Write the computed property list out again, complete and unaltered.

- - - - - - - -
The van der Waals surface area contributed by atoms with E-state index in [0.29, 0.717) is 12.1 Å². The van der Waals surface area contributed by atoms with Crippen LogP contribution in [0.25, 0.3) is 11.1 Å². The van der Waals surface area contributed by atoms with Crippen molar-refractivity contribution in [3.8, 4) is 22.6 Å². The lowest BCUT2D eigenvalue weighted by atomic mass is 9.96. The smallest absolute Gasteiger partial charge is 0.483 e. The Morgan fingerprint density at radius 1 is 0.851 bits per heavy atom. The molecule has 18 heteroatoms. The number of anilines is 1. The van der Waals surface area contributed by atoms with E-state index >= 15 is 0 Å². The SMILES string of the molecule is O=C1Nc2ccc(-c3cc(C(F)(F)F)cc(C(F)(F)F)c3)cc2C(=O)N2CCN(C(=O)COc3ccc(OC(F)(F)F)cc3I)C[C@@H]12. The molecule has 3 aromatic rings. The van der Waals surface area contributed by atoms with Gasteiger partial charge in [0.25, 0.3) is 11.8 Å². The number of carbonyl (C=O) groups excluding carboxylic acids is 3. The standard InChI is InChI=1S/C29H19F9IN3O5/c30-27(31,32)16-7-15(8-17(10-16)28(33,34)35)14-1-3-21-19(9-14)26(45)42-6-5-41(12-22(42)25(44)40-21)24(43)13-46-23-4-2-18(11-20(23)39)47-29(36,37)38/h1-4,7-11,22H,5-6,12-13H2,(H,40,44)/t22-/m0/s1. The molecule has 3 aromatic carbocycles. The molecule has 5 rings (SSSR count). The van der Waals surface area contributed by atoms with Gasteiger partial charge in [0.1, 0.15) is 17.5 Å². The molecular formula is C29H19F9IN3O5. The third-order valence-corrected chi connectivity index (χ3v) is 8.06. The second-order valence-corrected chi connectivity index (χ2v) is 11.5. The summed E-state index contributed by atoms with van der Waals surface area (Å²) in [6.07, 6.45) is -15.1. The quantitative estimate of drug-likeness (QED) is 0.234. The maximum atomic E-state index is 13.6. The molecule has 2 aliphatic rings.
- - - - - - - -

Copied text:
The van der Waals surface area contributed by atoms with E-state index in [0.29, 0.717) is 12.1 Å². The van der Waals surface area contributed by atoms with Crippen LogP contribution in [0.25, 0.3) is 11.1 Å². The van der Waals surface area contributed by atoms with Crippen molar-refractivity contribution in [3.8, 4) is 22.6 Å². The lowest BCUT2D eigenvalue weighted by atomic mass is 9.96. The smallest absolute Gasteiger partial charge is 0.483 e. The Morgan fingerprint density at radius 1 is 0.851 bits per heavy atom. The molecule has 18 heteroatoms. The number of anilines is 1. The van der Waals surface area contributed by atoms with E-state index >= 15 is 0 Å². The SMILES string of the molecule is O=C1Nc2ccc(-c3cc(C(F)(F)F)cc(C(F)(F)F)c3)cc2C(=O)N2CCN(C(=O)COc3ccc(OC(F)(F)F)cc3I)C[C@@H]12. The molecule has 3 aromatic rings. The van der Waals surface area contributed by atoms with Gasteiger partial charge in [0.25, 0.3) is 11.8 Å². The number of carbonyl (C=O) groups excluding carboxylic acids is 3. The standard InChI is InChI=1S/C29H19F9IN3O5/c30-27(31,32)16-7-15(8-17(10-16)28(33,34)35)14-1-3-21-19(9-14)26(45)42-6-5-41(12-22(42)25(44)40-21)24(43)13-46-23-4-2-18(11-20(23)39)47-29(36,37)38/h1-4,7-11,22H,5-6,12-13H2,(H,40,44)/t22-/m0/s1. The molecule has 3 aromatic carbocycles. The molecule has 5 rings (SSSR count). The van der Waals surface area contributed by atoms with Gasteiger partial charge in [0.1, 0.15) is 17.5 Å². The molecular formula is C29H19F9IN3O5. The third-order valence-corrected chi connectivity index (χ3v) is 8.06. The second-order valence-corrected chi connectivity index (χ2v) is 11.5. The summed E-state index contributed by atoms with van der Waals surface area (Å²) in [6.07, 6.45) is -15.1. The quantitative estimate of drug-likeness (QED) is 0.234. The maximum atomic E-state index is 13.6. The molecule has 2 aliphatic rings.